Vaccine equity, a new galactic origin story and the secrets of solids at your fingertips. This week’s coolest things embrace the universality of science.
What is it? Researchers at Texas Children’s Hospital and Baylor College of Medicine developed a cheap, easy way to manufacture a vaccine for COVID-19.
Why does it matter? Many low-income countries face massive vaccine shortages that leave their populations vulnerable to COVID-19 and open the door for new variants to develop and spread.
How does it work? Texas’s CORBEVAX is based on older, proven recombinant-protein technology that can be quickly scaled for global production. Following their work to find a vaccine for SARS, the scientists used yeast to produce part of the coronavirus’s telltale spike protein, which stimulates an immune reaction when injected. To encourage worldwide production, the developers did not patent the shot. A clinical trial, which has not yet been peer reviewed, found it is 90% effective against the original COVID strain and 80% effective against the delta variant.
What is it? Astrophysicists from the University of Miami, Yale University, and the European Space Agency have proposed a new model of how the universe formed, including a possible explanation of what dark matter is made of.
Why does it matter? One of the most profound unanswered questions in our understanding of the cosmos is: What is dark matter — the unobserved, theoretical matter that makes up about 27% of the universe? The new model, to be published in the Astrophysical Journal, contends that primordial black holes formed immediately after the Big Bang, and that they constitute all the dark matter in the universe.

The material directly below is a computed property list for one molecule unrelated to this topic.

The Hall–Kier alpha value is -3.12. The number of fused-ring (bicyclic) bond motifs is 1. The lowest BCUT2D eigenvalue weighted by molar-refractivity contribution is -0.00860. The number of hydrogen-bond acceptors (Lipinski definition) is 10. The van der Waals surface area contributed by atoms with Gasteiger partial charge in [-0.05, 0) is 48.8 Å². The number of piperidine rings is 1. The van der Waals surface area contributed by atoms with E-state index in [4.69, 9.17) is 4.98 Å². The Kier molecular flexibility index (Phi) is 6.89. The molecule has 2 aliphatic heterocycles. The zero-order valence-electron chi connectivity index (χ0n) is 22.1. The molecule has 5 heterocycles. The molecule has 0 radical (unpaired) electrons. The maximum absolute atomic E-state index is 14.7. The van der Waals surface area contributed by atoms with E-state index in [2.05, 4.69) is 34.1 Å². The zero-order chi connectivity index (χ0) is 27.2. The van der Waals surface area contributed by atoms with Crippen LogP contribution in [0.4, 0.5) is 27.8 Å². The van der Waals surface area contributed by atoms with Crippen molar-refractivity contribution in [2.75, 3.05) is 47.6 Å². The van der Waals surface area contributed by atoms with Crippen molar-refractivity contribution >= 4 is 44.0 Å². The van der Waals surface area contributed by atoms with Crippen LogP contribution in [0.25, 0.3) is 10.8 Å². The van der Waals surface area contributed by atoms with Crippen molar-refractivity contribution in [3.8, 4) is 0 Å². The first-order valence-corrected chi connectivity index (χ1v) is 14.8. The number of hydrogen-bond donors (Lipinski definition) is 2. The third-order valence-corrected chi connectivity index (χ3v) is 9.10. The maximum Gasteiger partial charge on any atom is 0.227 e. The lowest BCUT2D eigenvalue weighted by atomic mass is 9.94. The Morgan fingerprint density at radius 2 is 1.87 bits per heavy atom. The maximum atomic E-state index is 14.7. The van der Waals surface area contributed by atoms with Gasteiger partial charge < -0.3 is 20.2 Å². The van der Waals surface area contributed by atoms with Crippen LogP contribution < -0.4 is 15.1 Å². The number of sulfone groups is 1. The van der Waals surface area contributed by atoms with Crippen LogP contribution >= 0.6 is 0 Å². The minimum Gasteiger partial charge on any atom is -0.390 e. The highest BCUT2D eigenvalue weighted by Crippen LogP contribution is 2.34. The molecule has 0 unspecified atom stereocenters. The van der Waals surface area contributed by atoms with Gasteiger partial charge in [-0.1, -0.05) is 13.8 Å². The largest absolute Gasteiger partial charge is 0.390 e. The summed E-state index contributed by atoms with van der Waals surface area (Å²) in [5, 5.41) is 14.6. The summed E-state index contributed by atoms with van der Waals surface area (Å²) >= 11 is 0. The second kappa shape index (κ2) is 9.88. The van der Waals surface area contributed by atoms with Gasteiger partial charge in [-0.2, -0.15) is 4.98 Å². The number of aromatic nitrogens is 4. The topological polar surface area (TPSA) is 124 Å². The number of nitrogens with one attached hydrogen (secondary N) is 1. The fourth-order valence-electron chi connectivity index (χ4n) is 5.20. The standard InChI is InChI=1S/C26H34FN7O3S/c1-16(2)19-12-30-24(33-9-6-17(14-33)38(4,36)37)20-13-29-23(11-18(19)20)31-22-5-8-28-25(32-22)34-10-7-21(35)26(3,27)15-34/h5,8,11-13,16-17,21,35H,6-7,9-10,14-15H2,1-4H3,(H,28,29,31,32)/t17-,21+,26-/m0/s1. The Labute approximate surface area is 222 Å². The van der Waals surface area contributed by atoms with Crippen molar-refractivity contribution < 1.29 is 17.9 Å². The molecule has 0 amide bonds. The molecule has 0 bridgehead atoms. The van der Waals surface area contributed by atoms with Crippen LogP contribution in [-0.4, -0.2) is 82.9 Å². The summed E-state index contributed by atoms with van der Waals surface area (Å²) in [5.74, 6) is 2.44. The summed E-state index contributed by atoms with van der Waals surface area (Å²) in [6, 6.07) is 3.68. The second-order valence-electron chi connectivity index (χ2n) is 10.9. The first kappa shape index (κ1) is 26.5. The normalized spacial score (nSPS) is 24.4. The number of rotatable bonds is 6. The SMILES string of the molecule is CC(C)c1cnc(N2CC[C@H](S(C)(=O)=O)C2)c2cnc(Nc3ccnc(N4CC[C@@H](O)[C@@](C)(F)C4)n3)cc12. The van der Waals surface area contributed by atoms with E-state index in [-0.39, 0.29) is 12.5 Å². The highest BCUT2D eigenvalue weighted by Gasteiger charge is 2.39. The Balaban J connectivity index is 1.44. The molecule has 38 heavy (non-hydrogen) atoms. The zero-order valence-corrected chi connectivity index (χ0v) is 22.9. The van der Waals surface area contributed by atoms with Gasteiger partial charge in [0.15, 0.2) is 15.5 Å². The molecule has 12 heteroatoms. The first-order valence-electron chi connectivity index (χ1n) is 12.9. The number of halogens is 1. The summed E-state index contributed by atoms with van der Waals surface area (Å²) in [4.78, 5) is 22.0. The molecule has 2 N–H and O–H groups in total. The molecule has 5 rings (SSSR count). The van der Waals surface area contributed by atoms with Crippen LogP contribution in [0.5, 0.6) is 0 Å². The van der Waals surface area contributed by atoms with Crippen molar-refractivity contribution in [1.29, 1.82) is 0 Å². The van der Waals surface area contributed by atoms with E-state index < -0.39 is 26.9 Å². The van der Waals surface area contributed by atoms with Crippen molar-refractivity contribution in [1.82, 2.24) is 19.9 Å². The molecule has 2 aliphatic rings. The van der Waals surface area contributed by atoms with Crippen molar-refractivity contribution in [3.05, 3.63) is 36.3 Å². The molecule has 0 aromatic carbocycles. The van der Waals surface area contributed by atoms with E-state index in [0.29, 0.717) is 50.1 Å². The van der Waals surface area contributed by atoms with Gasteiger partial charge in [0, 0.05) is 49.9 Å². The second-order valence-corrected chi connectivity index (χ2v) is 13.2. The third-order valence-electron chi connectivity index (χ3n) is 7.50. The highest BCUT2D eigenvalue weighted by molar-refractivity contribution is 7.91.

How does it work? Black holes, often found at the center of galaxies, are regions where matter is so densely packed it creates gravity. Some black holes span billions of miles, so large that scientists can’t explain how they had time to grow so massive. But if primordial black holes arose immediately after the Big Bang, earlier than previously believed, they could have combined to form supermassive black holes in the early universe, the model suggests. “What I find personally super exciting about this idea is how it elegantly unifies the two really challenging problems that I work on — that of probing the nature of dark matter and the formation and growth of black holes — and resolves them in one fell swoop,” said Priyamvada Natarajan, a Yale professor of astronomy and physics and one of the study’s coauthors.
What is it? Scientists at MIT developed a platform for conducting laboratory-controlled evolutionary experiments 100 times faster.
Why does it matter? Directed evolution is a research method for taking the basic mechanism of evolution — the propagation of advantageous mutations — and speeding it up in a laboratory environment to discover new proteins and molecules for medical and scientific uses. The new method, called phage and robotics-assisted near-continuous evolution (PRANCE) and described in Nature Methods, uses high-throughput technology and a robotic babysitter to let evolution do the work of finding proteins with minimal human input.